Was Elgin fire extinguisher death 'unlucky bounce' or deliberate action?
Did a drunk and high Yancarlo Garcia purposely launch a fire extinguisher from the fifth floor of a downtown Elgin parking deck in August 2011, striking a homeless man below, ultimately causing his death?
Or was Garcia's attempt to wake up 61-year-old Richard Gibbons, who was arguing with Garcia and his friends, an unlucky bounce that injured a chronically ill alcoholic who had myriad health problems?
A Kane County jury will decide this week whether Garcia, of the 1100 block of North Lawndale Avenue, is guilty of first-degree murder.
"This was not a prank. This was not a teenage mistake," Kane County Assistant State's Attorney Bill Engerman told a jury during opening arguments Monday. "It was a knowing and deliberate action."
Engerman said Garcia, his brother and two girls went partying in Elgin, drinking alcohol and smoking marijuana. The four ended up on the top floor of a parking deck at 245 Fulton St. at about 1:30 a.m. Aug. 11 and saw Gibbons sleeping in an alcove area near some air conditioning units below where two alleys connected.
The four began to antagonize Gibbons, saying, "There's a bum." Gibbons yelled back at them. The four began to throw items down at Gibbons, first a water bottle and finally a fire extinguisher, Engerman said.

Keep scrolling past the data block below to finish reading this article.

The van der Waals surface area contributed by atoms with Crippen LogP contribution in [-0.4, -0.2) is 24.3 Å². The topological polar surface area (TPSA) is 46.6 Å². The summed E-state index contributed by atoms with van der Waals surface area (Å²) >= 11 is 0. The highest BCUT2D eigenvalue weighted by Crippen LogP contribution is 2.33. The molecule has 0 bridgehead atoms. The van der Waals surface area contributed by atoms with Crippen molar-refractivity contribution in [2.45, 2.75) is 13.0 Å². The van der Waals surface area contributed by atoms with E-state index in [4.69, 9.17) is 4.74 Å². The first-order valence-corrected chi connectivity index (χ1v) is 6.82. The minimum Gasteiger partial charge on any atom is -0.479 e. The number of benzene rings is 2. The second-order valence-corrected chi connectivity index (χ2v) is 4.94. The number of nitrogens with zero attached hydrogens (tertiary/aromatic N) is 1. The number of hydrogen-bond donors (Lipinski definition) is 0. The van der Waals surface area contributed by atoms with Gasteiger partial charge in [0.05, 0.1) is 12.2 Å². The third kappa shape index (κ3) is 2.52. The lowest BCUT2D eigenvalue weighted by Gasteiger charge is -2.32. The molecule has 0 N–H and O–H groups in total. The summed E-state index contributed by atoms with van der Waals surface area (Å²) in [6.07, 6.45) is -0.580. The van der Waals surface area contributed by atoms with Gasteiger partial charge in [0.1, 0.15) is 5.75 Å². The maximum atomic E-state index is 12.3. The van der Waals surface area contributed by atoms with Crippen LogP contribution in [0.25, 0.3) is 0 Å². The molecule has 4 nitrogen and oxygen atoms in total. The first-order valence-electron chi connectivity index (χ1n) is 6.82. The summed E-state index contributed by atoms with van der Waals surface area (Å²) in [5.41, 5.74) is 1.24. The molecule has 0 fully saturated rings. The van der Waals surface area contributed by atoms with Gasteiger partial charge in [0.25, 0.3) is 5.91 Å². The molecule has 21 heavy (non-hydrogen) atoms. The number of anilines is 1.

Engerman said Garcia grabbed a 15-pound fire extinguisher with two hands and launched it down at Gibbons from nearly 62 feet above. Engerman said Gibbons was on the phone calling 9-1-1 when the impact shattered his pelvis. He died on Sept. 4, 2011.
"The internal bleeding caused a chain reaction, which caused his organs to shut down," said Engerman. "It was like the first domino in a row of dominoes to fall."
Public Defender Kelli Childress acknowledged that Garcia and the other three were drunk and high on marijuana and acting like "punks" toward Gibbons. But she argued that from Garcia's vantage point, it was impossible to directly hit Gibbons and it was never the intent of Garcia, who was 22 at the time, to hit Gibbons.
"(Garcia) wasn't aiming at anything at all, other than the ground below, to startle Mr. Gibbons," Childress said. "The evidence will show (Garcia) did not believe there was any way he was going to hit anyone."
Childress said Gibbons was only hit because the extinguisher took an "unlucky bounce" off a covered, metal pedestrian walkway on the deck's second floor that connected the deck to another building.
The extinguisher fell probably 15 feet as opposed to 62 feet and Gibbons' injury was not as severe as prosecutors painted it to be, Childress said.
She said Gibbons was already in poor health -- he was an alcoholic who had cirrhosis -- and those were the factors that lead to complications that caused his death.
If convicted, Garcia faces between 20 and 60 years in prison.
The trial before Judge Karen Simpson is expected to last four or five days.
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